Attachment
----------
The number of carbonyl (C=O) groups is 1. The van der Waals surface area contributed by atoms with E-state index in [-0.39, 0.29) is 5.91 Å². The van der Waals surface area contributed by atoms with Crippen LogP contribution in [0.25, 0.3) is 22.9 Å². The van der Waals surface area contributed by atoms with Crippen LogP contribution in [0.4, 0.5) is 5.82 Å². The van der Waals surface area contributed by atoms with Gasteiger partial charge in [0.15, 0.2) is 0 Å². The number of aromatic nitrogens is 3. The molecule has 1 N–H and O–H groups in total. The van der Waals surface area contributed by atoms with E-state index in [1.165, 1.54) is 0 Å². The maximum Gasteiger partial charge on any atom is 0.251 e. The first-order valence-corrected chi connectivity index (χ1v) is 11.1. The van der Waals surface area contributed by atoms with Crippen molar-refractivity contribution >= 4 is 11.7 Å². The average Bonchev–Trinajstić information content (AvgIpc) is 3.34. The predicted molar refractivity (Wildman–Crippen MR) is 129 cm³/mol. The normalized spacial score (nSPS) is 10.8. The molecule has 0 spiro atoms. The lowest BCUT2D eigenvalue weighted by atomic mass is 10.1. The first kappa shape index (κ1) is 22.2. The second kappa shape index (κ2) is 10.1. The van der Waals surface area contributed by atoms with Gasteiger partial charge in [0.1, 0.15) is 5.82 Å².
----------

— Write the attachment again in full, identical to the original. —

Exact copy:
The number of carbonyl (C=O) groups is 1. The van der Waals surface area contributed by atoms with E-state index in [-0.39, 0.29) is 5.91 Å². The van der Waals surface area contributed by atoms with Crippen LogP contribution in [0.25, 0.3) is 22.9 Å². The van der Waals surface area contributed by atoms with Crippen LogP contribution in [0.4, 0.5) is 5.82 Å². The van der Waals surface area contributed by atoms with Gasteiger partial charge in [0.15, 0.2) is 0 Å². The number of aromatic nitrogens is 3. The molecule has 1 N–H and O–H groups in total. The van der Waals surface area contributed by atoms with E-state index in [1.165, 1.54) is 0 Å². The maximum Gasteiger partial charge on any atom is 0.251 e. The first-order valence-corrected chi connectivity index (χ1v) is 11.1. The van der Waals surface area contributed by atoms with Crippen molar-refractivity contribution >= 4 is 11.7 Å². The average Bonchev–Trinajstić information content (AvgIpc) is 3.34. The predicted molar refractivity (Wildman–Crippen MR) is 129 cm³/mol. The normalized spacial score (nSPS) is 10.8. The molecule has 0 spiro atoms. The lowest BCUT2D eigenvalue weighted by atomic mass is 10.1. The first kappa shape index (κ1) is 22.2. The second kappa shape index (κ2) is 10.1. The van der Waals surface area contributed by atoms with Gasteiger partial charge in [0.1, 0.15) is 5.82 Å².